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We all have things that we consider to be time-honored traditions. Weddings are no different, but they fit into a broader category of social customs. But have you ever wondered why we do weddings the way we do? Perhaps some of your questions can be answered in the following facts about the roots of modern wedding traditions.
In This Post:
Proper Attire – The Root of the White Wedding
The white wedding dress is canon wedding tradition in our modern world. This new tradition, began as a fashion trend started by Queen Victoria herself, wearing all white to her wedding in 1840, sparking a now centuries-long fashion tradition.
It was a trend that quickly caught on in the wealthier classes, to align themselves with royalty and as a symbol of wealth. It has now permeated every social rung to what now is the iconic white wedding dress.
The Wedding Rhyme
Another tradition that we have is in the convenient form of a rhyme.
“Something old, Something new, Something borrowed, Something blue” There is one more line that isn’t as well known which is ” And a sixpence in her shoe.”
This rhyme isn’t particularly cryptic, but full of meaning. This tradition is passed down from the Victorian Era, where they believed that following the guidance of the rhyme would bring good luck to the bride and prosperity to the marriage. The “things” the rhyme mentions are meant to tie the bride to her family and community as she enters married life. They also allow her to embrace the new chapter in her life and commune with those already in holy matrimony. The color blue, symbolizes love and faithfulness, for a healthy relationship. The sixpence is supposed to be a token of the wealth the couple hopes to enjoy, traditionally worn in the shoe.
Why the Bridesmaids and Groomsmen?
Bridesmaids and Groomsmen retain their role as witnesses for weddings. But the original tradition goes back to the superstitious times of the Roman empire. Back then they were a form of protection, against both literal thieves and supernatural ones. They were expected to wear the same attire as the couple, to confuse any mischievous spirits and prevent them from directly targeting the bride or groom. Now today, they still play a supporting role, but typically it is in the form of community rather than skulduggery.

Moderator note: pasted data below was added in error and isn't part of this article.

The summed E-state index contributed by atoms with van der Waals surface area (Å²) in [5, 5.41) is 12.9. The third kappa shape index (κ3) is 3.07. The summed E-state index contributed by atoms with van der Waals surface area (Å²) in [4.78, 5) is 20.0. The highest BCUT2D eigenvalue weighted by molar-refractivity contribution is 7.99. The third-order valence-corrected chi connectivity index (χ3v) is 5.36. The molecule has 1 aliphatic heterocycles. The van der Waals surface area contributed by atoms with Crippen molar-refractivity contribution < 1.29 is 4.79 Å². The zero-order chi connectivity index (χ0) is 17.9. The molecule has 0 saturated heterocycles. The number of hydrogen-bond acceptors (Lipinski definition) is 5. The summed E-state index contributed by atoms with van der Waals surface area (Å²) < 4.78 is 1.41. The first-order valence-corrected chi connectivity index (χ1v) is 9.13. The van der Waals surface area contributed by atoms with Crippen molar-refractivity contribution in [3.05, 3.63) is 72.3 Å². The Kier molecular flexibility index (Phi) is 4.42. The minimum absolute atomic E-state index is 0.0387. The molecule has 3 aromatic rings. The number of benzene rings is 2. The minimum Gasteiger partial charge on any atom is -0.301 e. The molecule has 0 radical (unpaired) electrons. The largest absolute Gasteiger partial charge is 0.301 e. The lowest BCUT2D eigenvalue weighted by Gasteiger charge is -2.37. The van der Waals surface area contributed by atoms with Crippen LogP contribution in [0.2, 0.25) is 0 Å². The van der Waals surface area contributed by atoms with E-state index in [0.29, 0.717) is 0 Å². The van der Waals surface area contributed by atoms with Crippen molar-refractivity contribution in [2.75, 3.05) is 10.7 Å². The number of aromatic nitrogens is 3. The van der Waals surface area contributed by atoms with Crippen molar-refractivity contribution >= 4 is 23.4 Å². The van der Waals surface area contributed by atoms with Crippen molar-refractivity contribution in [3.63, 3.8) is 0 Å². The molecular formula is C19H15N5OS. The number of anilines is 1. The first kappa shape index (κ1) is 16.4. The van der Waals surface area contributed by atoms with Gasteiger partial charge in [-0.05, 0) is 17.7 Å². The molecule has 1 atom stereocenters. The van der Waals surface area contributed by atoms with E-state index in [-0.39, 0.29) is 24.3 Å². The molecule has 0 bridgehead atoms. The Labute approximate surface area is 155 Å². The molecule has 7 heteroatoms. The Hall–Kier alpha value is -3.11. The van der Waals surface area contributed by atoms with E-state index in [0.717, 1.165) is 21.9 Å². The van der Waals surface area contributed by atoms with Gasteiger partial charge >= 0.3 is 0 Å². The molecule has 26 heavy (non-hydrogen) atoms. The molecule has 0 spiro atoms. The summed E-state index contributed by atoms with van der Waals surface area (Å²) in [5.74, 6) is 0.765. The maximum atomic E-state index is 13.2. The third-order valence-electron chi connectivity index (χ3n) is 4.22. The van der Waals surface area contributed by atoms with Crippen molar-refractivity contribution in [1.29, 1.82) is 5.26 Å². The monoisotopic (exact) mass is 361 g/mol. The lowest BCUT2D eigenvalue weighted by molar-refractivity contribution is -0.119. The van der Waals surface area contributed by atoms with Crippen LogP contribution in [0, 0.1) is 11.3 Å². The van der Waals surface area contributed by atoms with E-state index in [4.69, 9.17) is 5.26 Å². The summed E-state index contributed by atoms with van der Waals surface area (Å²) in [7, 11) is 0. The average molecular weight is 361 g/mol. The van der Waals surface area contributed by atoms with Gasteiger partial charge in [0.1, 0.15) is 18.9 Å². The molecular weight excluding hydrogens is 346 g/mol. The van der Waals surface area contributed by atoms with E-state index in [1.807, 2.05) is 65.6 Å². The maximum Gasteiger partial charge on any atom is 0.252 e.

The Truth of the Diamond Ring
The history of diamonds in the western wedding tradition has a similar story to the reason wedding dresses are white. However, America’s “royalty” instead appear in the form of the Hollywood elite of the 50s and 60s. The diamonds worn by famous well do actresses like Marilyn Monroe and Audrey Hepburn captured the imagination of America. Iconic media, like the song “Diamonds, Are A Girl’s Best Friend,” as well as movies like “How to Marry a Millionaire” created a trickle-down effect. Audiences, enchanted by the romance of the silver screen and the glamour of Hollywood royalty, diamonds became the symbol of romantic love and being well to do. Even though that was 50 years ago, this perception of diamonds has remained mostly unchanged and is considered a critical part of the wedding tradition as a whole.
The Wedding Procession, Who Wrote It?
This familiar song is known even to those who haven’t ever attended a wedding in person. However, the identity of the composer is obscure to most of us. Richard Wagner is his name. The German composer wrote what he titled “The Bridal Chorus” for the 1850 opera “Lohengrin,” It has been adopted in the Western world, specifically, as the iconic bridal procession.
The Origins of the Honeymoon
Today we see the honeymoon as the getaway trip for two newly married people to enjoy a vacation and celebrate their new life and new love. However, the tradition is rooted in a time where it was common practice for young women kidnapped and forced into “marriage.” Then to be kept in hiding until the family gave up the search.
Today’s ritual is something similar. Afterall the groom takes the bride away from her family. But the “kidnapping,” now looks like a well-planned vacation. Plus, the family knows where the bride has gone.
Throwing the Flower Bouquet
This tradition is another odd one, but the fact is that luck has everything to do with it. Brides, being seen as good luck by the Victorians, meant that being able to come into contact with one was supposed to give one romantic success. This superstition, unfortunately, led to the mobbings of brides. The bouquets tossed into crowds were meant to be deterrents. For even a flower graced by a bride’s hand was believed to improve one’s marriage prospects. Now, we throw the entire bouquet, minus the mobbing, for much the same reasons, whoever catches it is supposed to have the good fortune of marrying soon.
In conclusion, the histories behind our traditions, through a personal or social lens are always quite revealing about ourselves and our culture. Whether we are being sold that diamonds are synonymous with love or that a bride’s touch is somehow good luck, we are all parts of the past and the present, who knows what the next generations will take with them into the future.